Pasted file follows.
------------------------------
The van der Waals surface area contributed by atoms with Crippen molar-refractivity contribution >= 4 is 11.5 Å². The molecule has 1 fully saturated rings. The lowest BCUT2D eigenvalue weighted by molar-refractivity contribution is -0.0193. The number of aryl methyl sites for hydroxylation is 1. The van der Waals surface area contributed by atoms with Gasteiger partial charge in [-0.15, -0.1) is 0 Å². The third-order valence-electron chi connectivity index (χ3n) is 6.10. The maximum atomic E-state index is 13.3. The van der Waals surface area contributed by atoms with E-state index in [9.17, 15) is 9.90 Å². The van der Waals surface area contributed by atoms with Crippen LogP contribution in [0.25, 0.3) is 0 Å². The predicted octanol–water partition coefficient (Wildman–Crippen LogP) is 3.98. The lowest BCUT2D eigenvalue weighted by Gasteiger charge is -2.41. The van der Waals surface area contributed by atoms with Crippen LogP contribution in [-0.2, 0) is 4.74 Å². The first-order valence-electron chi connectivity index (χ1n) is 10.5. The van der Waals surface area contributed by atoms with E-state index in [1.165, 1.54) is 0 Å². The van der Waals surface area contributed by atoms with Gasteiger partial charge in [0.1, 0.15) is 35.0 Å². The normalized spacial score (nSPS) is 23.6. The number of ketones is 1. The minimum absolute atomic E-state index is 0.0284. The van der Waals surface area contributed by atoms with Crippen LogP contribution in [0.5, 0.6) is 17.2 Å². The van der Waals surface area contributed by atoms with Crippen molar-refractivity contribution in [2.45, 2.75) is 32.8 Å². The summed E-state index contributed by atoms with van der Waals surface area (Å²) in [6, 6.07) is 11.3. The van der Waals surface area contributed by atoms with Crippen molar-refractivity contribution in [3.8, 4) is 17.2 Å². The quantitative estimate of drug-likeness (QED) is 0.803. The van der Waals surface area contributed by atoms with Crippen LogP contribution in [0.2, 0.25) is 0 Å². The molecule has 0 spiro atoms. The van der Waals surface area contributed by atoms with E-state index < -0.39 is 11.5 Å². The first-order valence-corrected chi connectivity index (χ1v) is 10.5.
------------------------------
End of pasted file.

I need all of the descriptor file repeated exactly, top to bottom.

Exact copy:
The van der Waals surface area contributed by atoms with Crippen molar-refractivity contribution >= 4 is 11.5 Å². The molecule has 1 fully saturated rings. The lowest BCUT2D eigenvalue weighted by molar-refractivity contribution is -0.0193. The number of aryl methyl sites for hydroxylation is 1. The van der Waals surface area contributed by atoms with Gasteiger partial charge in [-0.15, -0.1) is 0 Å². The third-order valence-electron chi connectivity index (χ3n) is 6.10. The maximum atomic E-state index is 13.3. The van der Waals surface area contributed by atoms with E-state index in [9.17, 15) is 9.90 Å². The van der Waals surface area contributed by atoms with Crippen LogP contribution in [0.25, 0.3) is 0 Å². The predicted octanol–water partition coefficient (Wildman–Crippen LogP) is 3.98. The lowest BCUT2D eigenvalue weighted by Gasteiger charge is -2.41. The van der Waals surface area contributed by atoms with Crippen LogP contribution in [-0.2, 0) is 4.74 Å². The first-order valence-electron chi connectivity index (χ1n) is 10.5. The van der Waals surface area contributed by atoms with E-state index in [1.165, 1.54) is 0 Å². The van der Waals surface area contributed by atoms with Gasteiger partial charge in [0.1, 0.15) is 35.0 Å². The normalized spacial score (nSPS) is 23.6. The number of ketones is 1. The minimum absolute atomic E-state index is 0.0284. The van der Waals surface area contributed by atoms with Crippen LogP contribution in [0.5, 0.6) is 17.2 Å². The van der Waals surface area contributed by atoms with Crippen molar-refractivity contribution in [2.45, 2.75) is 32.8 Å². The summed E-state index contributed by atoms with van der Waals surface area (Å²) in [6, 6.07) is 11.3. The van der Waals surface area contributed by atoms with Crippen molar-refractivity contribution in [3.8, 4) is 17.2 Å². The quantitative estimate of drug-likeness (QED) is 0.803. The van der Waals surface area contributed by atoms with Crippen LogP contribution in [0.2, 0.25) is 0 Å². The molecule has 0 spiro atoms. The van der Waals surface area contributed by atoms with E-state index < -0.39 is 11.5 Å². The first-order valence-corrected chi connectivity index (χ1v) is 10.5.